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NBD, just some biscuits, gravy, and foie gras. Typical airline food stuff. Photo via Ethan Stowell/Instagram.

Food lovers (specifically carnivores) who end up within a 100-mile radius of Los Angeles are very likely to make a reservation at Animal, a restaurant in LA’s Fairfax neighborhood that’s become a legit national destination, based on chefs John Shook and Vinny Dotolo’s meaty dishes, which are thoughtful and indulgent in nearly equal measures.

But on Monday, Shook and Dotolo relocated to Belltown for a night, taking over Ethan Stowell’s eldest restaurant, Tavolàta. Acclaimed Atlanta chef Linton Hopkins was there too, holding court over a massive leg of peanut-fed Edwards Country Ham from Virginia. 

This elaborate chef swap (dubbed “swap chef” by its organizers) was actually the work of Delta Air Lines, which is looking to amp up its local food and wine ties in certain major markets. Like, coincidentally enough, Seattle and Los Angeles. 

Thus the Animal guys came up from LA and hit the Ballard Farmers Market with Stowell and Hopkins (he’s the culinary ambassador for the Atlanta-based airline). The chefs came up with a seven-course dinner that fused their respective styles remarkably well: hamachi crudo with a galbi vinaigrette; Manila clams with Georgia’s Big Fat Grits, amped up with citrus and chilies. Master Sommelier Andrea Robinson, Delta’s wine czar, chose pairings from Southern California winemakers and local brewery Holy Mountain. 

“Coming soon to an in-flight meal near you,” our server joked as she set down the night’s culinary mic drop, Animal’s biscuits and maple sausage gravy, topped with a hefty piece of foie gras. Yes, she was kidding, but this invite-only dinner, filled with media, Delta VIPs, and that nebulous category of people known as "influencers," is a sign that localizing airline food is becoming a big deal.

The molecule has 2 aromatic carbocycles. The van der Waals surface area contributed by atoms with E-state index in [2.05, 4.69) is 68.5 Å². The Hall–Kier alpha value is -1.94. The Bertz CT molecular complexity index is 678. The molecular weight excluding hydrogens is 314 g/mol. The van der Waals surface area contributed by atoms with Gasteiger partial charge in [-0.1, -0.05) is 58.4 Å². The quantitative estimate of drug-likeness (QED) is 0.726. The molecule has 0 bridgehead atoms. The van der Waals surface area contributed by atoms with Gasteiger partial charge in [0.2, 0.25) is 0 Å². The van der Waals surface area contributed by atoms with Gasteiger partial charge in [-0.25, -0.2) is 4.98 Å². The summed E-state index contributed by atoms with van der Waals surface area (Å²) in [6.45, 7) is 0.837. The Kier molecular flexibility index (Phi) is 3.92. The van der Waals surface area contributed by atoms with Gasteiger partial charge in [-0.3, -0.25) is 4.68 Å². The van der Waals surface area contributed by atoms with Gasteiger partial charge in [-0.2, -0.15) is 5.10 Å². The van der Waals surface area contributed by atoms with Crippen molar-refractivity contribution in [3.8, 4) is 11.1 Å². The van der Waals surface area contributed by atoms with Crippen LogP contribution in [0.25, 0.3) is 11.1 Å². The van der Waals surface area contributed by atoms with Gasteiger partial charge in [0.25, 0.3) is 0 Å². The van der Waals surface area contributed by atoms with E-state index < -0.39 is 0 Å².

For years no one thought much about in-flight food, unless it was to complain about it...or about it no longer being included in the price of a ticket. Now the promise of drinking a local IPA or ordering a meal conceived by a big-name chef gives an airline a distinct advantage with a certain spectrum of travelers. It's no accident Delta's biggest competitor in the Seattle market stocks its galleys with Beecher's cheese plates, tiny bottles of Sun Liquor gin, and meals designed by Tom Douglas. Chefs like Michelle Bernstein and Michael Chiarello do menus for Delta; Hopkins has been busy developing relationships with other big culinary names, like restaurateur Danny Meyer.

Hopkins also checked out local purveyors who could help make seasonal, regional meals for flights in and out of Seattle, the way he works with farmers and artisans in his native Georgia to supply certain Atlanta flights."It's about slow, thoughtful baby steps," he says. He was already jazzed about the eggs from Olympia's Stokesberry farm, and the idea of in-flight lasagna made by tiny downtown pasta restaurant Il Corvo (food by Il Corvo would pretty much guarantee my airline loyalty for life).

While that goal is still a ways off, marketing videos of the chefs perusing the farmers market together should show up on future Delta flights. The Seattle dinner was the airline's first swap chef event, but Stowell and company had early morning flights to Los Angeles the next morning; they're doing it all again when Tavolàta takes over Animal tonight.

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